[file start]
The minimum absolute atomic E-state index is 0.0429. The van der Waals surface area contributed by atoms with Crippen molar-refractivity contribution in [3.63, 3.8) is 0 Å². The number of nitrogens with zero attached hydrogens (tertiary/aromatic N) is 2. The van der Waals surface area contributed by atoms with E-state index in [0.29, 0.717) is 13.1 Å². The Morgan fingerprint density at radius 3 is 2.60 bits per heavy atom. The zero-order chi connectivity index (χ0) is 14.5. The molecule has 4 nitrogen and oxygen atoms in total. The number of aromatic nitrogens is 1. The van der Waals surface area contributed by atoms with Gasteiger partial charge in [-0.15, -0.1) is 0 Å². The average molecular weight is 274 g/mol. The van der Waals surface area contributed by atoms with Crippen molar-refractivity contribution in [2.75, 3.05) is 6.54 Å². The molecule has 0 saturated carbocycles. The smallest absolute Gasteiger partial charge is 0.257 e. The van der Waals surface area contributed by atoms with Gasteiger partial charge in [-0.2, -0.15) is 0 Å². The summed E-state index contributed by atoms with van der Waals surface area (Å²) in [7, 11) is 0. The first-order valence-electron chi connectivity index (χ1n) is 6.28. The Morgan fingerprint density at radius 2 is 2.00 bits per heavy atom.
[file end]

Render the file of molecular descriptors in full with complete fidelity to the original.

The minimum absolute atomic E-state index is 0.0429. The van der Waals surface area contributed by atoms with Crippen molar-refractivity contribution in [3.63, 3.8) is 0 Å². The number of nitrogens with zero attached hydrogens (tertiary/aromatic N) is 2. The van der Waals surface area contributed by atoms with E-state index in [0.29, 0.717) is 13.1 Å². The Morgan fingerprint density at radius 3 is 2.60 bits per heavy atom. The zero-order chi connectivity index (χ0) is 14.5. The molecule has 4 nitrogen and oxygen atoms in total. The number of aromatic nitrogens is 1. The van der Waals surface area contributed by atoms with Gasteiger partial charge in [-0.15, -0.1) is 0 Å². The average molecular weight is 274 g/mol. The van der Waals surface area contributed by atoms with Crippen molar-refractivity contribution in [2.75, 3.05) is 6.54 Å². The molecule has 0 saturated carbocycles. The smallest absolute Gasteiger partial charge is 0.257 e. The van der Waals surface area contributed by atoms with Gasteiger partial charge in [-0.2, -0.15) is 0 Å². The summed E-state index contributed by atoms with van der Waals surface area (Å²) in [7, 11) is 0. The first-order valence-electron chi connectivity index (χ1n) is 6.28. The Morgan fingerprint density at radius 2 is 2.00 bits per heavy atom.